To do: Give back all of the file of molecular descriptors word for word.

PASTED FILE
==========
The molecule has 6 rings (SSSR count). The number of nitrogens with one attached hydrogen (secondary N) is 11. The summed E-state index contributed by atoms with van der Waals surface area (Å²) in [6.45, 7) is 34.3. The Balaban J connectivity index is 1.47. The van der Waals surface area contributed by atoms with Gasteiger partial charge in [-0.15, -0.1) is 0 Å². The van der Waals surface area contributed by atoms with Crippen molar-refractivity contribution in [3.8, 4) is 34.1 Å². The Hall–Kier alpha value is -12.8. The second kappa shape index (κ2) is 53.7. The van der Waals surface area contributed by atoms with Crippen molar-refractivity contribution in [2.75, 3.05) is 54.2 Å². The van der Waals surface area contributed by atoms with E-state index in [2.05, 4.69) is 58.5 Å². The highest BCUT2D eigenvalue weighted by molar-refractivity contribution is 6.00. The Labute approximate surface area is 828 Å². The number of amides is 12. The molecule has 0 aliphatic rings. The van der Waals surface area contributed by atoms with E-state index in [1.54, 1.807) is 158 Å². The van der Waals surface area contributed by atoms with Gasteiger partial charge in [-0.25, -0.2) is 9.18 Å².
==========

The molecule has 6 rings (SSSR count). The number of nitrogens with one attached hydrogen (secondary N) is 11. The summed E-state index contributed by atoms with van der Waals surface area (Å²) in [6.45, 7) is 34.3. The Balaban J connectivity index is 1.47. The van der Waals surface area contributed by atoms with Gasteiger partial charge in [-0.15, -0.1) is 0 Å². The van der Waals surface area contributed by atoms with Crippen molar-refractivity contribution in [3.8, 4) is 34.1 Å². The Hall–Kier alpha value is -12.8. The second kappa shape index (κ2) is 53.7. The van der Waals surface area contributed by atoms with Crippen molar-refractivity contribution in [2.75, 3.05) is 54.2 Å². The van der Waals surface area contributed by atoms with E-state index in [2.05, 4.69) is 58.5 Å². The highest BCUT2D eigenvalue weighted by molar-refractivity contribution is 6.00. The Labute approximate surface area is 828 Å². The number of amides is 12. The molecule has 0 aliphatic rings. The van der Waals surface area contributed by atoms with E-state index in [1.54, 1.807) is 158 Å². The van der Waals surface area contributed by atoms with Gasteiger partial charge in [-0.25, -0.2) is 9.18 Å².